To what degree did Amir atone for his sins and gain redemption? “There is a way to be good again,” is a quote from Rahim Khan that comes up repeatedly throughout The Kite Runner. This story revolves around Amir, the protagonist, who tries to seek forgiveness and redemption after living twenty six years with unatoned sins. When Amir was twelve, he witnessed his loyal servant and friend, Hassan, get raped in an alley. Amir was too coward to intervene and stand up for his dear friend. Later, Amir betrayed Hassan by framing him and forced him to leave their house.
These events shaped the rest of the novel as Amir tried to be good again by returning back to Afghanistan and saving Hassan’s son, Sohrab from danger. One of the major questions to ask after reading this novel is: To what degree did Amir atone for his sins and gain redemption? Although, Amir committed sins that were unforgivable, by the end of the novel, Amir atoned for his sins and was able to earn forgiveness by risking his life and going back to Kabul, saving Sohrab and adopting him.
Amir’s first act of atonement in this novel is when he risked his life by going back to Kabul. In 2000, Rahim Khan asked Amir to go visit him in Pakistan. When Amir went back to visit him, he found out that Hassan was dead and Hassan’s son was somewhere in Kabul. Rahim Khan wanted Amir to rescue Sohrab and bring him back to Pakistan. However, after learning that Hassan was his half-brother and Sohrab his nephew, Amir realized that saving Sohrab will be the only way he could atone or redeem himself after the sins he committed.
Therefore, he risked his life and went back to Kabul which was a very dangerous place at that time. “There is a way to be good again, he’d said. A way to end the cycle. With a little boy. An orphan. Hassan’s son. Somewhere in Kabul. ” Amir says this after he stormed out of Rahim Khan’s apartment. In this quote, Amir thinks to himself that his whole life had been a cycle of lies, betrayals and secrets and the only way to end that cycle is by gaining redemption. Therefore, he decided to go back to Kabul and bring Sohrab back to Rahim Khan.
At the same time, others might say that Amir didn’t atone for his sins because he didn’t go to Afghanistan until he heard that Hassan was his half-brother and Sohrab was his nephew. Not only did Amir risk his life by going back to Kabul, but he also saved Sohrab from Taliban officials and brought him back to Pakistan. After Amir went back to Kabul, he found out that Sohrab was being held at one Taliban official’s house. When he went there to get Sohrab, he found out that the Taliban official was Assef; the guy who raped Hassan.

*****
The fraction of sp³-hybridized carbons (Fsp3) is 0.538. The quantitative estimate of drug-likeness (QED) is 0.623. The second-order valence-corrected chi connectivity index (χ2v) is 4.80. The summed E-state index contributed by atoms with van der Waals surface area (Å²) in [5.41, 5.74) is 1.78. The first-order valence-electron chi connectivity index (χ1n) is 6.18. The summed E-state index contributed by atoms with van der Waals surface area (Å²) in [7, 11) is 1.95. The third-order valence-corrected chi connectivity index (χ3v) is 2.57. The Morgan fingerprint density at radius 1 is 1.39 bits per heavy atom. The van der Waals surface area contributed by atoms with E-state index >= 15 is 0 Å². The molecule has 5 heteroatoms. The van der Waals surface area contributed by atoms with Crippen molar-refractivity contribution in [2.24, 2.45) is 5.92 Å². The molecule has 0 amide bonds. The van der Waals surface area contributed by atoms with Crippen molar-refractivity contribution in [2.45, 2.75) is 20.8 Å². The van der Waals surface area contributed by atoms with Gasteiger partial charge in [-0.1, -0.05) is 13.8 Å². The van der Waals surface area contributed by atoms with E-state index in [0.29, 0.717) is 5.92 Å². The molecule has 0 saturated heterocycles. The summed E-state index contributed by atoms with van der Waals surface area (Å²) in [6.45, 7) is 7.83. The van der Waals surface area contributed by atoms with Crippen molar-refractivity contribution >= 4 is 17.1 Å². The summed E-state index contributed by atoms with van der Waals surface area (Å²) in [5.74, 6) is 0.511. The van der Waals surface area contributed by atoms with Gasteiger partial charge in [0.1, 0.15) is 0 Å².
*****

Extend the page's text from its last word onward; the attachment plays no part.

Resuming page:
Assef agreed to let Sohrab go in exchange for a fight with Amir. While Amir gets beaten, he thinks about the day when he asked Hassan to punish him by throwing pomegranate at him. But Hassan did not and Amir felt like he wasn’t punished. After Assef beat him up, he felt that he was redeemed because he needed to be punished for his sins. On page 289, Amir narrates his fight with Assef, “What was so funny was that, for the first time since the winter of 1975, I felt at peace. I laughed because I saw that, in some hidden nook in a corner of my mind, I’d even been looking forward to this. My body was broken – just how badly I wouldn’t find out until later – but I felt healed. Healed at last. ” Amir felt that he was healed because he finally was punished physically for what he did to Hassan. He was physically damaged but at the end he was able to recover and take Sohrab back to Pakistan. Amir completed his final act of atonement by adopting Sohrab and taking him back to the United States. After Amir and Sohrab escaped Kabul and went back to Pakistan, Amir found out that John and Betty Caldwell, the American couple who ran the orphanage, never existed.
Amir realized that Rahim Khan not only wanted Amir to save Sohrab and bring him back; he also wanted Amir to adopt Sohrab and take him back to the United States where Sohrab could have a good life. Therefore, Amir asked Sohrab to come with him and he was willing to adopt him even though Sohrab was a hazara boy. On page 320, when Sohrab was crying, Amir asked him,“Would you like to come live in america with me and my wife? ” Amir’s persistent effort to adopt Sohrab continued throughout the rest of the story as he did almost everything he could to take him back to the U.
S. This shows Amir’s will to adopt him and redeem himself. While this is true, some people might argue that Amir wasn’t able to gain redemption because he was willing to leave Sohrab in an orphanage for a year in Pakistan, which led to Sohrab attempting suicide. However, Sohrab was able to recover and they went back to the United States by the end of the book. By the end of the novel, Amir, driven by his guilt, was able to earn forgiveness and atone for his sins, which have been haunting him for many years.
He was finally able to move on and start living by gaining redemption. However, the common themes such as: forgiveness, atonement and redemption go beyond this novel. We all will have to deal with atonement and redemption at some point in our lives. Obviously, no one is perfect and everybody makes mistakes in their lives. We all make decisions that we regret later and we feel the need of redemption. Of Course, not every one makes huge mistakes or commits sins that are as great as Amir’s, but we all can relate to this story to a certain degree.